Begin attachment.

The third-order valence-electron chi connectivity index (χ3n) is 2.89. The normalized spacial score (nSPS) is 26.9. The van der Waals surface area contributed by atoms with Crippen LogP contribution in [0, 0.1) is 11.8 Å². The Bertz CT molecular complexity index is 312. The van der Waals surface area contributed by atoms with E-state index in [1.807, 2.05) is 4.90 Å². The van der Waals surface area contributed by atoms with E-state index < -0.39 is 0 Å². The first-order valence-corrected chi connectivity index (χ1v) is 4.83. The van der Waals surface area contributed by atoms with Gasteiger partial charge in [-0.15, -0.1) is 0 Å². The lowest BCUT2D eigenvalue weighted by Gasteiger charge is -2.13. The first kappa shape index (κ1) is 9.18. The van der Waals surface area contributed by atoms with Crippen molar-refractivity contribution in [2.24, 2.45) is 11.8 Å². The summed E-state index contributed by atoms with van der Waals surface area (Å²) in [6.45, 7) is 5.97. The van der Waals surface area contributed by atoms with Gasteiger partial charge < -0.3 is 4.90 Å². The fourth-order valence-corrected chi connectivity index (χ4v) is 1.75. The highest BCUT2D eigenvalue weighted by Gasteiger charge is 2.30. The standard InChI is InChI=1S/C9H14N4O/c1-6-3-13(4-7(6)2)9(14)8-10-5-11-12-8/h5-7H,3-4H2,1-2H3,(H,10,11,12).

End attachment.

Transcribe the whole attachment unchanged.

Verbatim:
The third-order valence-electron chi connectivity index (χ3n) is 2.89. The normalized spacial score (nSPS) is 26.9. The van der Waals surface area contributed by atoms with Crippen LogP contribution in [0, 0.1) is 11.8 Å². The Bertz CT molecular complexity index is 312. The van der Waals surface area contributed by atoms with E-state index in [1.807, 2.05) is 4.90 Å². The van der Waals surface area contributed by atoms with E-state index < -0.39 is 0 Å². The first-order valence-corrected chi connectivity index (χ1v) is 4.83. The van der Waals surface area contributed by atoms with Gasteiger partial charge in [-0.15, -0.1) is 0 Å². The lowest BCUT2D eigenvalue weighted by Gasteiger charge is -2.13. The first kappa shape index (κ1) is 9.18. The van der Waals surface area contributed by atoms with Crippen molar-refractivity contribution in [2.24, 2.45) is 11.8 Å². The summed E-state index contributed by atoms with van der Waals surface area (Å²) in [6.45, 7) is 5.97. The van der Waals surface area contributed by atoms with Gasteiger partial charge < -0.3 is 4.90 Å². The fourth-order valence-corrected chi connectivity index (χ4v) is 1.75. The highest BCUT2D eigenvalue weighted by Gasteiger charge is 2.30. The standard InChI is InChI=1S/C9H14N4O/c1-6-3-13(4-7(6)2)9(14)8-10-5-11-12-8/h5-7H,3-4H2,1-2H3,(H,10,11,12).